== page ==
On the opening day of the 2001 session, as expected, Manny Aragon was nominated by Sen. Joe Fidel, on behalf of the Democratic caucus, and Sen. Joe Carraro was nominated on behalf of the Republican Caucus. Sen. Cisco McSorley, long discontent with Sen. Aragon, nominated Sen. Richard Romero, and, in a surprise move, was seconded by Sen. Leonard Tsosie of Crownpoint. That made three votes for Romero. With the absence of Sen. Linda Lopez, then in the hospital with complications from childbirth, it was clear that the “odd men out” had deprived the other two parties of the majority needed to win – 21 votes. And then the jockeying for votes began.

The results are well known. Aragon lost the presidency to Romero by one vote, but Romero did not allow a Republican-controlled coalition. Democrats maintained their committee chairs, and a budget based on Democratic values – but accomplished in a more inclusive and compromising fashion – was passed, and not vetoed by the governor.

But Democratic division persisted for the next four years and was only dissipated when newly elected Gov. Richardson insisted that Manny and Richard hold hands.

‘Coalition’ could have been forestalled

Could the “coalition” have been forestalled? Yes, if the Democrats had dealt with their differences over leadership openly in their caucus and chosen a leader that might not be the first choice, but with whom we could all live. But pride and personality intervened and Sen. Aragon, in particular, was not willing to step down, even though he knew, in the end, that he did not have the votes.

Fortunately, for House Democrats, there is ample time to come to an agreement on leadership and maintain the power of the Democrats before the session. But it will take an honest discussion of where Democrats want to go from here and not just a calculation of who can garner the most votes (from whatever direction) to be speaker of the House.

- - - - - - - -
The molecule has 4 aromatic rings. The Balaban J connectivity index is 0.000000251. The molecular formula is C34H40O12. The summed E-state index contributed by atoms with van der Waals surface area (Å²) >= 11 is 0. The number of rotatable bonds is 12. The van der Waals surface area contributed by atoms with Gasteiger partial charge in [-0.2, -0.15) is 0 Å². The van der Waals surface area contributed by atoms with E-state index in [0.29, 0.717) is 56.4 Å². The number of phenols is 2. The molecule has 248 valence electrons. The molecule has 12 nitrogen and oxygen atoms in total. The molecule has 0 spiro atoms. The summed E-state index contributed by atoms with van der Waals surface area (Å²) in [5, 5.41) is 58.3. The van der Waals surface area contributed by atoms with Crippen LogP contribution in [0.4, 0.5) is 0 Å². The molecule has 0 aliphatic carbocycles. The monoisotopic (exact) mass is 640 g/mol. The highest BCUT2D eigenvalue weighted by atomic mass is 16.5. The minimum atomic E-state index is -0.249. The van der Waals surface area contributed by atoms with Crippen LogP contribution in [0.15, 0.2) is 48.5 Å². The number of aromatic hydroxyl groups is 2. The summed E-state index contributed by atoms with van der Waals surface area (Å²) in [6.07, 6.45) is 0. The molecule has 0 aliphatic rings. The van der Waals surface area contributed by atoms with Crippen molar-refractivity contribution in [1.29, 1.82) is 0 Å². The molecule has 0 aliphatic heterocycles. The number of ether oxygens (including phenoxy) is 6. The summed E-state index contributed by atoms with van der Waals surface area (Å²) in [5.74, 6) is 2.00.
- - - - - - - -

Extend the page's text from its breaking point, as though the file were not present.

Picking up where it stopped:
Senator Dede Feldman has represented District 13 since 1997.

10 thoughts on “House Dems can forestall coalition

  1. I agree with you ched. The idea that the process works better, for us, when some things take place behind closed doors just doesn’t sell.

  2. All this from one of the most active proponents in the NM Senate of taxing soft drinks, potato chips, gatorade, etc to extend their Nanny State control and elitist attitudes….with the operative word being control.

    Ultimately, isn’t that what your commentary’s all about, Senator?

  3. Ogler,

    Thanks for taking time to respond to my question. Though grateful, I’m not sure I agree with the argument you present; which is by the way the usual argument.

    The power is ours, the resources are ours, and the truth about how they are being spent is ours. If our public servants meet to discuss our interests, we have a right to attend. If indeed, there are times when they really must meet in secret, shouldn’t it be, only with our specifically expressed permission?

    Who gets to decide where the line is between the truth that gets told and the truth that doesn’t? those who own the truth, or those who find themselves in simple custody of it.

    If nothing else, I would like to see politicians and public servants have to meet off campus if they want to talk behind our backs and without our expressed permission. The Roundhouse, after all, belongs to the people as well.

    As far as hiding temper and outbursts; this is the least defensible excuse. If there are legislators who cannot control their tempers (even if they’re tired), why is that not our business? Perhaps we would like to cast our ballots for someone who is more even minded and less prone to ill-advised outbursts. It is like legislators arguing against webcasting by saying; “you might catch us sleeping”. Is their inability to stay awake really none of our business?

    If you don’t want to get caught doing something “wrong”; don’t do “wrong” things on our dime.

    “Handling it behind closed doors” encourages not restraint, but even more “misconduct”.